• A city of skyscrapers and aircars in a future Malawi
• An Africa ruined by war and climate change
• Human kind split into different species, living on Mars and Venus
‘Sahara’ (2016) by Shadreck Chikoti (Malawi)
‘Land of Light’ (2015) by Stephen Embleton (South Africa)
‘Women are from Venus’ (2015) by Tiseke Chilima (Malawi)
‘One Wit’ This Place’ (2015) by Muthi Nhlema (Malawi)
Her Broken Shadow (2016) excerpt from shooting script, written and directed by Dilman Dila (Uganda)
So here it is. This is what so many people say African science fiction is about – envisaging a future for Africa.
And then most of the speculative fiction available seems to be about the past or traditional gods and monsters.
Imagining a future for African is difficult because there are not hundreds of previous stories clearing the ground for you. Every African science fiction story, in order tell a 5000-word tale, has to invent a world from scratch in a way that is not the case for an SFF story set in America, with a long exchange of extrapolative ideas behind it.
Here are dreams of hope and misgiving.
‘Sahara’ by Shadreck Chikoti draws on some of the same material as his restrained novel Azotus the Kingdom, nominated for the Nommo Ilube Award. But it also offers the standard dream of future Africa – skyscrapers and air cars and people who aren’t human.
The next three stories are drawn from Shadreck’s brainchild – Imagine Africa 500, a workshop and anthology that was then edited by Billy Kahora, chief editor at Kwani. At the risk of gutting the anthology we include three stories from it – with Shadreck’s blessing.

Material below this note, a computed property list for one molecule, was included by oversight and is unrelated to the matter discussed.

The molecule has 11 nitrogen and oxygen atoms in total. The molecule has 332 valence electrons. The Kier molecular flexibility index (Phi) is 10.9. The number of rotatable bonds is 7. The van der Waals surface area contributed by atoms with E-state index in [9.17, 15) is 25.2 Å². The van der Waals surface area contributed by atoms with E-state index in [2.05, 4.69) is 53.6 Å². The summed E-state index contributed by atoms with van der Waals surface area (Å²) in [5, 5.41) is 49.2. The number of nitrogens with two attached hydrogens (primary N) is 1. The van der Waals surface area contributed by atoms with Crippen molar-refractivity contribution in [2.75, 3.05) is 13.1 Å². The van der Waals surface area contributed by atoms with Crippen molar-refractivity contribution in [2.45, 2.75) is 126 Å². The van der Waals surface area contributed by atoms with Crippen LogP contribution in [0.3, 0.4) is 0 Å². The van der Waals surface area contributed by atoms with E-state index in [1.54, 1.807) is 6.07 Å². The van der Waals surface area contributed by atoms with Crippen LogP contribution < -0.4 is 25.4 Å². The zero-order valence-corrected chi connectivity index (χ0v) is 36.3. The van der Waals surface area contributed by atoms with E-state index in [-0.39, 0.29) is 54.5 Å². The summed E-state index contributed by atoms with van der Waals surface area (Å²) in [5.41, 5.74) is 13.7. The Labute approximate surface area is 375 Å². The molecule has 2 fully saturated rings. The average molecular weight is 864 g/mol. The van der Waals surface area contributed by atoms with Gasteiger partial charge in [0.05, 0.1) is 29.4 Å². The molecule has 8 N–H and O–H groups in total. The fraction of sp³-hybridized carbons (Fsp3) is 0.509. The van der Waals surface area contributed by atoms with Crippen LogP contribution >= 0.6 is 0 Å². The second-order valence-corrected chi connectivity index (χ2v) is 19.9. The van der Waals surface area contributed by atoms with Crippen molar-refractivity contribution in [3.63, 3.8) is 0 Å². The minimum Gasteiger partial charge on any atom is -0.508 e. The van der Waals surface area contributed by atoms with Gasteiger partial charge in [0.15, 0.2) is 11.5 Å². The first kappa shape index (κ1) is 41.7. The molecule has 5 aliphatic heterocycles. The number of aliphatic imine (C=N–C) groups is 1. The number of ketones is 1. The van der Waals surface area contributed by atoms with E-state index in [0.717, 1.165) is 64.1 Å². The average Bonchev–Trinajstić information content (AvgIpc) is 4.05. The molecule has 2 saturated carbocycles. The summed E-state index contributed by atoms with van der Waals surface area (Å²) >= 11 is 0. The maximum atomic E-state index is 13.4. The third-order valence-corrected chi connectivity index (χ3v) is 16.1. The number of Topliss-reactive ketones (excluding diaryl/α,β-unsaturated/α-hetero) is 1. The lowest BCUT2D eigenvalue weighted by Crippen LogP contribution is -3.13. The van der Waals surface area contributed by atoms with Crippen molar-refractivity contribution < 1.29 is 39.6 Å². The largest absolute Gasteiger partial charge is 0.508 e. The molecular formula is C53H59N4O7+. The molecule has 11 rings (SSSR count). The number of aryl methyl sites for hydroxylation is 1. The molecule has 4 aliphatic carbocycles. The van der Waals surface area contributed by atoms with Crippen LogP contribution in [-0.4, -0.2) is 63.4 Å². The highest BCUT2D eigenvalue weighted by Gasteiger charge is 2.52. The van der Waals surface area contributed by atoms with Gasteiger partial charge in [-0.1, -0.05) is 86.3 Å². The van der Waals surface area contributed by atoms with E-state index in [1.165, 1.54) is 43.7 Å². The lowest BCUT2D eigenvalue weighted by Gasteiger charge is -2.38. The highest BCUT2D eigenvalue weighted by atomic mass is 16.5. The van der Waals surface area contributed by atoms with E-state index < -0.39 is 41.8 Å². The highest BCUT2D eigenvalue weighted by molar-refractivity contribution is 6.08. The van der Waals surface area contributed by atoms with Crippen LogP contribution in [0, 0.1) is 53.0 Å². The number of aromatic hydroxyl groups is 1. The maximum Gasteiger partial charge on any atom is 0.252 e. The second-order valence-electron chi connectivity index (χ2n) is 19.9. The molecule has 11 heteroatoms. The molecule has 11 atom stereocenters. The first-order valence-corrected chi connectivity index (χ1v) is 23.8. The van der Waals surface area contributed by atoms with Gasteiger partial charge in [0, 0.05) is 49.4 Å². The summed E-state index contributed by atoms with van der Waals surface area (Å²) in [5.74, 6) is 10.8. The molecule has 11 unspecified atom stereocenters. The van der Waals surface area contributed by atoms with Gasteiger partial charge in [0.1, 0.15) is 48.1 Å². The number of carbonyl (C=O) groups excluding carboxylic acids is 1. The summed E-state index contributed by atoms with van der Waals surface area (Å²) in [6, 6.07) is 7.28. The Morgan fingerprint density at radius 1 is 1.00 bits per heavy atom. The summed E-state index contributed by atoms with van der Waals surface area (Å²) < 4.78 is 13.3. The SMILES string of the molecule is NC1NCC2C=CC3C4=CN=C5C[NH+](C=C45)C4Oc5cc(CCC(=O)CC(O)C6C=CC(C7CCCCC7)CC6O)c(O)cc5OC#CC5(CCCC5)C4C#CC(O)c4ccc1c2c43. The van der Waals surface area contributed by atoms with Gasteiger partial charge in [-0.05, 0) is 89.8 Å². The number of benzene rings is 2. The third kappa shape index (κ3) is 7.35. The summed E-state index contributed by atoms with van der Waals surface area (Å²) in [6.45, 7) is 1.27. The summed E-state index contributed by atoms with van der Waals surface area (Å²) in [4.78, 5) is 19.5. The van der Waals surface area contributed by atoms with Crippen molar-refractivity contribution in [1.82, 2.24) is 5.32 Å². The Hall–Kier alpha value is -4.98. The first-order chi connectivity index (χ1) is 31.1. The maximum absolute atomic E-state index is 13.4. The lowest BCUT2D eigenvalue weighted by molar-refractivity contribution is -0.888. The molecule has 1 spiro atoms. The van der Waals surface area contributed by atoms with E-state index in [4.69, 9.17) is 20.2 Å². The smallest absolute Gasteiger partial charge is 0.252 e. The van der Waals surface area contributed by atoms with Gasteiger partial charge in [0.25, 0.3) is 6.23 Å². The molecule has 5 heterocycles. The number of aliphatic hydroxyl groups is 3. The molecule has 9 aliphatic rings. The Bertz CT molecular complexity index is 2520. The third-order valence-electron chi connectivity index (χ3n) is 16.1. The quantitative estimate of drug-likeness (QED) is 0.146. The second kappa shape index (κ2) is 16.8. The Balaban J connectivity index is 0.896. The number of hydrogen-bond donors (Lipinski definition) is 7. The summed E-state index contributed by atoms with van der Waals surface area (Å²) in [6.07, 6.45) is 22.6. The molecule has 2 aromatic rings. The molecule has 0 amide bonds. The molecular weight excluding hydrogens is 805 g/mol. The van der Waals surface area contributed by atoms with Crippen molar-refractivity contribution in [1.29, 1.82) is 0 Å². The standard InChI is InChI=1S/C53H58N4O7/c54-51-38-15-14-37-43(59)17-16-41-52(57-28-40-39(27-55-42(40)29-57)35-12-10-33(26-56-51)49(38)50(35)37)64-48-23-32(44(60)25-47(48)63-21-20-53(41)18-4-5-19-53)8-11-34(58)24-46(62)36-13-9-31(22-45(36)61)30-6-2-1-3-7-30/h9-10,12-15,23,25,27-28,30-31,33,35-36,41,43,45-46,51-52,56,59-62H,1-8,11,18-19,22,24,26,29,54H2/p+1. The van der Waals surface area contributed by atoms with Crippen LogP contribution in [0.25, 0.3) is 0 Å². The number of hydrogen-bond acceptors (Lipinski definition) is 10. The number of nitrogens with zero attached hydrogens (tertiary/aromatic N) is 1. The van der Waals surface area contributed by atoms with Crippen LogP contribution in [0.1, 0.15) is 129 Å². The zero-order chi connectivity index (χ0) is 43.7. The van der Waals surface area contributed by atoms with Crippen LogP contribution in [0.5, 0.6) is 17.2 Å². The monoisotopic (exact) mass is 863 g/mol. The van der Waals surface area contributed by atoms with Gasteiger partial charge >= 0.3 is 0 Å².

One of things colonialism does is disrupt how local cultures deal with death – its rites and observances, but also how the living relate to those who have died. Stephen Embleton’s ‘Land of Light’ offers a vision of harnessing the hydroelectric might of the Congo River…and about new ways of mourning.
‘Woman are from Venus’ may sound like it was inspired by the bestseller on gender relations but as Tiseke Chilima explains in an interview the gender aspect evolved after the Africa 500 workshops. The story opens with a lovely sense of what it would be to have wings and feathers and exemplifies the feminism so common among young Africans. Chilima stands in here for a generation of new self-actuating women writers being published online, such as Innocent Immaculate Acan, Ekari Mbvundula and Lilian Aujo.
‘One Wit This Place’ by Muthi Nhlema is a brief, humane glimpse of a far future in which the planet is lost. For this Malawian writer, West African pidgin stands in for whatever vernacular future language these people speak. Muthi Nhlema is the author of Ta O Reva, nominated for the Nommo Award for Best novella, linked to from the page 21 Tomorrow.
Finally set in the near future, a very far-future indeed and Now, we include an excerpt of the shooting script for Her Broken Shadow written and directed by Dilman Dila. Like some other East African SFF films – including those by Jim Chuchu and Abstract Omega – Her Broken Shadow is artistically ambitious. Two women from different eras are writing a novel about each other. Dilman’s ingenious film finds a good SFF-plot reason for this metafiction. You can view a trailer for the film here.
One thing certainly lies in the future for African SFF writing – publication in Western magazines and journals. Countervailing that – a new interest in publishing fiction in home or local languages. The next section examples those different futures.